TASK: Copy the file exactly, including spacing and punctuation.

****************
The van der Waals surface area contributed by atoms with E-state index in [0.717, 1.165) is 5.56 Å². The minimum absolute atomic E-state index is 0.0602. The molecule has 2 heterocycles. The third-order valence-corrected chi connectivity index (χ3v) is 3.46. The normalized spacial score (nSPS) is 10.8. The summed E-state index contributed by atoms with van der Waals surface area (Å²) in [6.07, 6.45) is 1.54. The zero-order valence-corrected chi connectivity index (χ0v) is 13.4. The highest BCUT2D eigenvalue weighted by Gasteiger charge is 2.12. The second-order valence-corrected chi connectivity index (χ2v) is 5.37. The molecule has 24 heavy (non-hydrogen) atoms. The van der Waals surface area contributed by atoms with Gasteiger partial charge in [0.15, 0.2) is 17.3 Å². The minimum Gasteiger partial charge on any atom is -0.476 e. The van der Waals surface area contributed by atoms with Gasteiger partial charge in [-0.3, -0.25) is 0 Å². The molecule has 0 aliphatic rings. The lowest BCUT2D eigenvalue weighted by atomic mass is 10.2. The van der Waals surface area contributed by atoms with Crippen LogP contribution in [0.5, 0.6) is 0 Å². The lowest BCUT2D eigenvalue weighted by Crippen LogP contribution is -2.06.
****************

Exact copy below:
The van der Waals surface area contributed by atoms with E-state index in [0.717, 1.165) is 5.56 Å². The minimum absolute atomic E-state index is 0.0602. The molecule has 2 heterocycles. The third-order valence-corrected chi connectivity index (χ3v) is 3.46. The normalized spacial score (nSPS) is 10.8. The summed E-state index contributed by atoms with van der Waals surface area (Å²) in [6.07, 6.45) is 1.54. The zero-order valence-corrected chi connectivity index (χ0v) is 13.4. The highest BCUT2D eigenvalue weighted by Gasteiger charge is 2.12. The second-order valence-corrected chi connectivity index (χ2v) is 5.37. The molecule has 24 heavy (non-hydrogen) atoms. The van der Waals surface area contributed by atoms with Gasteiger partial charge in [0.15, 0.2) is 17.3 Å². The minimum Gasteiger partial charge on any atom is -0.476 e. The van der Waals surface area contributed by atoms with Gasteiger partial charge in [-0.3, -0.25) is 0 Å². The molecule has 0 aliphatic rings. The lowest BCUT2D eigenvalue weighted by atomic mass is 10.2. The van der Waals surface area contributed by atoms with Crippen LogP contribution in [0.5, 0.6) is 0 Å². The lowest BCUT2D eigenvalue weighted by Crippen LogP contribution is -2.06.